Estimated dispatch 7-14 working days
  • £99.99

    The Divine Right (Brass Band - Score and Parts) - Harper, Philip

    At the time of composing this piece, the Arab Spring was sweeping through the Middle East. It seemed that almost every week a new country's people had risen up against the regimes and dictatorships which had prevailed for generations, leaving many nations at a defining crossroads in their history. There were so many possible ways ahead: so many hopes, yet so many uncertainties.This music is a depiction of these revolutionary times, and several musical themes are in turn presented, discussed, considered, fought over, altered, rejected or accepted.Most nations have had, or probably will have, their own Arab Spring, including the United Kingdom. Events of 17th Century Britain provide the context for this piece, particularly those following the execution of the tyrant King Charles I on 30 January 1649. The regicide was in part due to Charless steadfast belief in the Divine Right of Kings, and led to a tumultuous interregnum, where England stood at its own defining crossroads. The music begins turbulently, before King Charles appears and is led to the gallows outside Banqueting House in central London where he is brutally decapitated. From the assembled crowd rose, according to one observer,a moan as I never heard before and desire I may never hear again.The music descends to emptiness.The musical argument which follows is not strictly programmatic, but a number of musical themes are all thrown into the melting pot, representing ideas such as: religion; military force; reasoned Parliamentary debate; and the chattering, irrepressible voice of the people. Additionally, there are some quotations from the music of royalist composer Thomas Tomkins (1572-1656), who was often in tune with the feeling of the times.This defining episode in England's history was brought to a close with the Restoration of the monarchy in 1660, and as the exiled King Charles II rode back into London the diarist John Evelyn wrote:Never was so joyful a day seen in this nation. I stood in the Strand and beheld it, and blessed God.At the end of the piece the bells ring out, and the musical appearance of the King has transformed from turbulent to triumphant.Duration: 17.00

    Estimated dispatch 7-14 working days
  • £87.95

    Trombone Concerto (Trombone Solo with Brass Band - Score and Parts) - Wiffin, Rob

    My Trombone Concerto was commissioned by Brett Baker following an earlier piece I had written for him called Shout! It was composed in Spain in the summer of 2010. Once I started writing I realised that this concerto was inevitably going to draw on my own experiences as a trombone player.The first movement was really a matter of getting the right thematic ideas and balancing the tutti and solo passages so, for formal structure, I studied the Gordon Jacob Trombone Concerto. There is a lyrical section preceding the first Allegro that owes much in spirit (but not in the actual music) to The Eternal Quest, Ray Steadman-Allen's Salvation Army solo.The slow movement seemed determined to come out in the vein of a Richard Strauss song. I wanted to write something ineluctably 'cantabile' as we trombone players rarely get a chance to play the melody. There is a brief allusion to that wonderful moment when the trombone gets to sing above the orchestra in Sibelius' seventh symphony. Arthur Wilson, that great exponent of the singing style in trombone-playing and my teacher at college died in the summer of 2010 so it seemed appropriate to dedicate this movement to him.The last movement is the lightest of the three in style and is slightly jazz-inflected, hopefully providing some fun for the soloist.While wanting to test the instrument I did not set out with the intention of making the concerto difficult but there are undoubtedly challenges of technique, range and style to be met by the soloist.- Rob Wiffin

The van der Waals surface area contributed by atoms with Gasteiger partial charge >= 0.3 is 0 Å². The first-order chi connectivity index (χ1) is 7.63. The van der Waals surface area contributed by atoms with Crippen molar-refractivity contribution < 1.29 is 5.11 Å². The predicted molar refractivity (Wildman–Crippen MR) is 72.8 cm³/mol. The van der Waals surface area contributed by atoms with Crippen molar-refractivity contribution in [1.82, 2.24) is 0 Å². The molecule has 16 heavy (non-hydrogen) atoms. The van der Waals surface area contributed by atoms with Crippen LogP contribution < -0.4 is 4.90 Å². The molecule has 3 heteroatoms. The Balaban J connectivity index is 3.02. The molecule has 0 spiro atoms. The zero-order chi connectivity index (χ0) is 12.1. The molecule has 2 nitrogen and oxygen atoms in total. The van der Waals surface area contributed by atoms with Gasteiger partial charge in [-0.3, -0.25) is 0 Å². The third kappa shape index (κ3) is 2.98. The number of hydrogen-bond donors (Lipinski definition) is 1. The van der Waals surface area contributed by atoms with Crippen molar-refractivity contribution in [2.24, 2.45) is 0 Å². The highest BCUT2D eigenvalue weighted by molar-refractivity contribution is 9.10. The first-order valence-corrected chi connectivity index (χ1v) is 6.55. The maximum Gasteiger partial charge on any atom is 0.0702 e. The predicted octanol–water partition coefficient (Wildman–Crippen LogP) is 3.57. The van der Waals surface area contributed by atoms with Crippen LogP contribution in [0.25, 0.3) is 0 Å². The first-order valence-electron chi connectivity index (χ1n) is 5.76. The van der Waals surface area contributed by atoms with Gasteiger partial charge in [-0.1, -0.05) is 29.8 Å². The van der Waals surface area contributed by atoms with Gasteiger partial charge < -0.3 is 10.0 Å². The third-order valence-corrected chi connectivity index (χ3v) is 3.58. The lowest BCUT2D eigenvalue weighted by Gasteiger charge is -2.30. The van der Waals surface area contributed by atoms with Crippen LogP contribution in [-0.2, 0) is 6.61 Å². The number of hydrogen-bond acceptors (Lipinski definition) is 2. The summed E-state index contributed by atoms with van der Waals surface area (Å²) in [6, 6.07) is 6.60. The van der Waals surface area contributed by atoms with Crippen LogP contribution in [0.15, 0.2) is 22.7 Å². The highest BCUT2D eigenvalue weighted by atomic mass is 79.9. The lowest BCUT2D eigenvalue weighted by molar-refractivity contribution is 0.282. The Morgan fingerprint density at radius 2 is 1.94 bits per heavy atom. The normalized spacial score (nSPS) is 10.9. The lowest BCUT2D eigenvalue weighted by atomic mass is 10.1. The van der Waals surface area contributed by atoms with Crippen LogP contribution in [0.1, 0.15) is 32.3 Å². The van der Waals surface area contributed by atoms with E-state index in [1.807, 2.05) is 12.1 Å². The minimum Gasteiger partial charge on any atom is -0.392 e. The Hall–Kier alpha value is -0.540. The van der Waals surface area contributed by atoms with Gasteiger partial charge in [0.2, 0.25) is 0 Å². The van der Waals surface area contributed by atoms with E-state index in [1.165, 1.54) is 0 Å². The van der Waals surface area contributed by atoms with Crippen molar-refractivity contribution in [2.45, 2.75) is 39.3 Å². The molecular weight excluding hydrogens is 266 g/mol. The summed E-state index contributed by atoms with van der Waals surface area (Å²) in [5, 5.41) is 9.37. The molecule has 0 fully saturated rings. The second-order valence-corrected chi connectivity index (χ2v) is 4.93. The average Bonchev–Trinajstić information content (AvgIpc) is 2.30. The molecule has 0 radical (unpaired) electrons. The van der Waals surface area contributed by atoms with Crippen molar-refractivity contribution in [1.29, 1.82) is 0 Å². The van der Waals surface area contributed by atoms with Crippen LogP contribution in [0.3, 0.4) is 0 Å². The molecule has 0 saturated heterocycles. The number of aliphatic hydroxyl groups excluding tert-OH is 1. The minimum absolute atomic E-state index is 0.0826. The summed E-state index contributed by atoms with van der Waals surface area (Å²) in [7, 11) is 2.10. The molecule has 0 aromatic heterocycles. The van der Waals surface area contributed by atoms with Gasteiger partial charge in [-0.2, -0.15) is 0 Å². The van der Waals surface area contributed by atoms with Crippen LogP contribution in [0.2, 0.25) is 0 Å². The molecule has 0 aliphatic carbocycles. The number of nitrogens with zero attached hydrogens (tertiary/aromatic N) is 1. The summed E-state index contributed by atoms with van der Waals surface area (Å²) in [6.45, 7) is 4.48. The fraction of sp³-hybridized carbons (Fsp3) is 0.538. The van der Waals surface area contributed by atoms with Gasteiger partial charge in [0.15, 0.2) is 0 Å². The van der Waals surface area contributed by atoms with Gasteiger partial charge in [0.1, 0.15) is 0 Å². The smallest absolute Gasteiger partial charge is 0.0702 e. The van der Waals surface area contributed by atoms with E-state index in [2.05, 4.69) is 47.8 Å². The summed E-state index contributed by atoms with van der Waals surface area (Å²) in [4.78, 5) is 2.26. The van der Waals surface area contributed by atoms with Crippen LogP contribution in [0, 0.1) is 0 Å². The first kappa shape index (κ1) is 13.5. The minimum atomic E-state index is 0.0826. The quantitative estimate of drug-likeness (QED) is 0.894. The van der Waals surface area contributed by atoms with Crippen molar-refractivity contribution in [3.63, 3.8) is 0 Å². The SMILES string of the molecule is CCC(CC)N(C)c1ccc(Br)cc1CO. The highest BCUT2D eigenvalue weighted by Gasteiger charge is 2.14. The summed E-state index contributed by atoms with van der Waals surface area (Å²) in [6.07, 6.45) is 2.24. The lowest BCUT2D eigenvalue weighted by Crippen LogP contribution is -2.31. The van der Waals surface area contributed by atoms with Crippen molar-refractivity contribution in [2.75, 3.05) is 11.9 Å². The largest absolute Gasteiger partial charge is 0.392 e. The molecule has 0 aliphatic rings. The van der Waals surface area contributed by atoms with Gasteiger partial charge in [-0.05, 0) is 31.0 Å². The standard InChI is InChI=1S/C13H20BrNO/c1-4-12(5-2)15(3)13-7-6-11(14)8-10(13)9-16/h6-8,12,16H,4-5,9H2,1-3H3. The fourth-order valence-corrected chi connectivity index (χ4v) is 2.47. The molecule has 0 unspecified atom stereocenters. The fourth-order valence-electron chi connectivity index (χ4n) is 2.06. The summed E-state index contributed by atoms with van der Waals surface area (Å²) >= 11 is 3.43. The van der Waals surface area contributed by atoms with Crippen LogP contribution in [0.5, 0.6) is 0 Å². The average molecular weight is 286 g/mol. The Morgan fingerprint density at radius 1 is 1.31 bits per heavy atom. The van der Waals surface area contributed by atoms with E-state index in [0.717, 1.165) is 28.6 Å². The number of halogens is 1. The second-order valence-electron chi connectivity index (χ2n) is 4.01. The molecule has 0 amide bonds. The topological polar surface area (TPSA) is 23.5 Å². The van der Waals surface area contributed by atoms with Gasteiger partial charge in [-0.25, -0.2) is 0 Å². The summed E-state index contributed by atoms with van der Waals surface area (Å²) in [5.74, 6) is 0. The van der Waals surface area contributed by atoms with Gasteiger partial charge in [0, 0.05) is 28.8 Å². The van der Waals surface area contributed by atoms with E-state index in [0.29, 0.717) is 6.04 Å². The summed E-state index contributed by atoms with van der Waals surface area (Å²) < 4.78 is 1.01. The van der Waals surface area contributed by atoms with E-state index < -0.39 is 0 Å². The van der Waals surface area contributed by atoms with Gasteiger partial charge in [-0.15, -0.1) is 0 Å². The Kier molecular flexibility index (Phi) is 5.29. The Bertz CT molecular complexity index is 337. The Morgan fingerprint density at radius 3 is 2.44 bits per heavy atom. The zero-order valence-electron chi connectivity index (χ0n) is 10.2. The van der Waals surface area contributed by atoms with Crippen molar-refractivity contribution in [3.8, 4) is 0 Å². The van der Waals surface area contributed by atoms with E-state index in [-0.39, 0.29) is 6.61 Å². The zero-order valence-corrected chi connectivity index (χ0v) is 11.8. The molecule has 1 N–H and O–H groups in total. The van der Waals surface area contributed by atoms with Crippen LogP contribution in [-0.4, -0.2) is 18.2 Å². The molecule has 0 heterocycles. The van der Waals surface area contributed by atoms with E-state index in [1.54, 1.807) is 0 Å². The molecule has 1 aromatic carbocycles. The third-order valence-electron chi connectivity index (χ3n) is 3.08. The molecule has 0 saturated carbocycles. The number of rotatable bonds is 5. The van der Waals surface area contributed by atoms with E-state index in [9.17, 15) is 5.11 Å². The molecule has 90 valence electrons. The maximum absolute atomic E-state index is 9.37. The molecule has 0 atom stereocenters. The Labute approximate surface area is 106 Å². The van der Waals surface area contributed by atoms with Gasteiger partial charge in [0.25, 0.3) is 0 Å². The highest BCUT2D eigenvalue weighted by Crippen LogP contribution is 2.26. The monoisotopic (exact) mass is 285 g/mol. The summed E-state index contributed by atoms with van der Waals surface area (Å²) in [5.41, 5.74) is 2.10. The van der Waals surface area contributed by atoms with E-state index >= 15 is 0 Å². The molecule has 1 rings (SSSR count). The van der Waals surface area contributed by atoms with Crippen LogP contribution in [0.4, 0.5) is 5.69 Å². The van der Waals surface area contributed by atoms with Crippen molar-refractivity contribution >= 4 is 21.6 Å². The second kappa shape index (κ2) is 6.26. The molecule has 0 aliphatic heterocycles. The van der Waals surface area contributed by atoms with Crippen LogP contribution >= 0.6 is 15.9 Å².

Estimated dispatch 7-14 working days

     PDF View Music

  • £74.95

    Eden (Score and Parts)

    This work was commissioned by the Brass Band Heritage Trust as the test piece for the final of the 2005 Besson National Brass Band Championship, held at the Royal Albert Hall, London.The score is prefaced by the final lines from Milton's epic poem Paradise Lost (completed in 1663), in which Adam and Eve, expelled from Paradise, make their uncertain way into the outside world:"...The world was all before them, where to chooseTheir place of rest, and providence their guide:They hand in hand with wandering steps and slow,Through Eden took their solitary way."My work is in three linked sections. In the first, the characters of Adam, Eve and the serpent guarding the Tree of Knowledge are respectively represented by solo euphonium, cornet and trombone. The music opens in an idyllic and tranquil mood and leads into a duet between euphonium and cornet. Throughout this passage the prevailing mood darkens, though the soloists seem to remain oblivious to the increasingly fraught atmosphere. A whip-crack announces the malevolent appearance of the solo trombone who proceeds to engage the solo cornet in a sinister dialogue.The second section interprets the Eden story as a modern metaphor for the havoc mankind has inflicted upon the world, exploiting and abusing its resources in the pursuit of wealth. Though certainly intended here as a comment on the present-day, it is by no means a new idea: Milton himself had an almost prescient awareness of it in Book I of his poem, where men, led on by Mammon:"...Ransacked the centre and with impious handsRifled the bowels of their mother earthFor treasures better hid. Soon had his crewOpened into the hill a spacious woundAnd digged out ribs of gold."So this section is fast and violent, at times almost manic in its destructive energy. At length a furious climax subsides and a tolling bell ushers in the third and final section.This final part is slow, beginning with an intense lament featuring solos for tenor-horn, flgel-horn and repiano cornet and joined later by solo baritone, soprano cornet, Eb-bass and Bb-bass.At one stage in the planning of the work it seemed likely that the music would end here - in despair. Then, mid-way through writing it, I visited the extraordinary Eden Project in Cornwall. Here, in a disused quarry - a huge man-made wound in the earth - immense biomes, containing an abundance of plant species from every region of the globe, together with an inspirational education programme, perhaps offer a small ray of hope for the future. This is the image behind the work's conclusion and the optimism it aims to express is real enough, though it is hard-won and challenged to the last.John Pickard 2005